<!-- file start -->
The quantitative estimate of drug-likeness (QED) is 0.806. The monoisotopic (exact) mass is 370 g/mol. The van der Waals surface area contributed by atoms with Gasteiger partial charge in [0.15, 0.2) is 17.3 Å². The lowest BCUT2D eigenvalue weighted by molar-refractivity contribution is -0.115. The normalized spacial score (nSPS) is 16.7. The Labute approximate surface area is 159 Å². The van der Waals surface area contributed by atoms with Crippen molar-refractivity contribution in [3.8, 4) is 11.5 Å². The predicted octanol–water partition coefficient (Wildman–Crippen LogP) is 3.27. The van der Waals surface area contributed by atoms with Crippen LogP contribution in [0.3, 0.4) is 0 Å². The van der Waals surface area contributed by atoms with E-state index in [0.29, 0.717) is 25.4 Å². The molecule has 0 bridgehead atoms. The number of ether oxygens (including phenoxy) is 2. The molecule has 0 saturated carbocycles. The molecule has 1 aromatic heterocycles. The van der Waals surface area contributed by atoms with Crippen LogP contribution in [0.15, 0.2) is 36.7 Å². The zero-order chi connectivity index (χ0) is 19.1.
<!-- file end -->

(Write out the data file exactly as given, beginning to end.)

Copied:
The quantitative estimate of drug-likeness (QED) is 0.806. The monoisotopic (exact) mass is 370 g/mol. The van der Waals surface area contributed by atoms with Gasteiger partial charge in [0.15, 0.2) is 17.3 Å². The lowest BCUT2D eigenvalue weighted by molar-refractivity contribution is -0.115. The normalized spacial score (nSPS) is 16.7. The Labute approximate surface area is 159 Å². The van der Waals surface area contributed by atoms with Crippen molar-refractivity contribution in [3.8, 4) is 11.5 Å². The predicted octanol–water partition coefficient (Wildman–Crippen LogP) is 3.27. The van der Waals surface area contributed by atoms with Crippen LogP contribution in [0.3, 0.4) is 0 Å². The van der Waals surface area contributed by atoms with E-state index in [0.29, 0.717) is 25.4 Å². The molecule has 0 bridgehead atoms. The number of ether oxygens (including phenoxy) is 2. The molecule has 0 saturated carbocycles. The molecule has 1 aromatic heterocycles. The van der Waals surface area contributed by atoms with Crippen LogP contribution in [0.15, 0.2) is 36.7 Å². The zero-order chi connectivity index (χ0) is 19.1.